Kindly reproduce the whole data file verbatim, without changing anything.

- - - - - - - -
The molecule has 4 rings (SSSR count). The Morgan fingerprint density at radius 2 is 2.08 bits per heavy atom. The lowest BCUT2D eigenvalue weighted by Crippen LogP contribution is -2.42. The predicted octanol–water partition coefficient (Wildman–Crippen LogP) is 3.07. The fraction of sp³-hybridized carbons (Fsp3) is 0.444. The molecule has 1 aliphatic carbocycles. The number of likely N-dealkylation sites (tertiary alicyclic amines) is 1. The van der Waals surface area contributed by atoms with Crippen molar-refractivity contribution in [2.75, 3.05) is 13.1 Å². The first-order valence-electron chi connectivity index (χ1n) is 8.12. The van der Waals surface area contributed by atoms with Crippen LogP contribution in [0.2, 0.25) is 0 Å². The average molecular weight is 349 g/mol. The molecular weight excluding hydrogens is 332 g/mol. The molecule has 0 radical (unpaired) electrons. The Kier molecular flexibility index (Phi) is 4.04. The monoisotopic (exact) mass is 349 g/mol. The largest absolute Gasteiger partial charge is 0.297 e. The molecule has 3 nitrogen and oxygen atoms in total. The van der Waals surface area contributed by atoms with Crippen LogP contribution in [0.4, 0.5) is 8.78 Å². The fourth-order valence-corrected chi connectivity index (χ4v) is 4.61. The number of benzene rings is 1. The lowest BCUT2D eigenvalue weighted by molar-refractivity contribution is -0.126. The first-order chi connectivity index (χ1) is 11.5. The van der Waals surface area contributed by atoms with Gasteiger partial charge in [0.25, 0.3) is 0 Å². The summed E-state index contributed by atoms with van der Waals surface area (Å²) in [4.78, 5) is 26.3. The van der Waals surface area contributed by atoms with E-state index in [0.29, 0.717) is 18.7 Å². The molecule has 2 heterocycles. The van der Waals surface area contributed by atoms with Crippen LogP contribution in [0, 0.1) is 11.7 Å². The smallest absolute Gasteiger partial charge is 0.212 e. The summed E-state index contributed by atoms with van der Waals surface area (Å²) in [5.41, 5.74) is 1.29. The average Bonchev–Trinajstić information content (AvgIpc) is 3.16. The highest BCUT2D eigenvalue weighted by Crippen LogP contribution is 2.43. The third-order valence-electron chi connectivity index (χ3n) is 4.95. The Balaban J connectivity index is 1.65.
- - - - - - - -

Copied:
The molecule has 4 rings (SSSR count). The Morgan fingerprint density at radius 2 is 2.08 bits per heavy atom. The lowest BCUT2D eigenvalue weighted by Crippen LogP contribution is -2.42. The predicted octanol–water partition coefficient (Wildman–Crippen LogP) is 3.07. The fraction of sp³-hybridized carbons (Fsp3) is 0.444. The molecule has 1 aliphatic carbocycles. The number of likely N-dealkylation sites (tertiary alicyclic amines) is 1. The van der Waals surface area contributed by atoms with Crippen molar-refractivity contribution in [2.75, 3.05) is 13.1 Å². The first-order valence-electron chi connectivity index (χ1n) is 8.12. The van der Waals surface area contributed by atoms with Crippen LogP contribution in [0.2, 0.25) is 0 Å². The average molecular weight is 349 g/mol. The molecular weight excluding hydrogens is 332 g/mol. The molecule has 0 radical (unpaired) electrons. The Kier molecular flexibility index (Phi) is 4.04. The monoisotopic (exact) mass is 349 g/mol. The largest absolute Gasteiger partial charge is 0.297 e. The molecule has 3 nitrogen and oxygen atoms in total. The van der Waals surface area contributed by atoms with Crippen LogP contribution in [0.4, 0.5) is 8.78 Å². The fourth-order valence-corrected chi connectivity index (χ4v) is 4.61. The number of benzene rings is 1. The lowest BCUT2D eigenvalue weighted by molar-refractivity contribution is -0.126. The first-order chi connectivity index (χ1) is 11.5. The van der Waals surface area contributed by atoms with Gasteiger partial charge in [0.25, 0.3) is 0 Å². The summed E-state index contributed by atoms with van der Waals surface area (Å²) in [4.78, 5) is 26.3. The van der Waals surface area contributed by atoms with E-state index in [0.29, 0.717) is 18.7 Å². The molecule has 2 heterocycles. The van der Waals surface area contributed by atoms with Crippen LogP contribution in [0, 0.1) is 11.7 Å². The smallest absolute Gasteiger partial charge is 0.212 e. The summed E-state index contributed by atoms with van der Waals surface area (Å²) in [5.41, 5.74) is 1.29. The average Bonchev–Trinajstić information content (AvgIpc) is 3.16. The highest BCUT2D eigenvalue weighted by Crippen LogP contribution is 2.43. The third-order valence-electron chi connectivity index (χ3n) is 4.95. The Balaban J connectivity index is 1.65.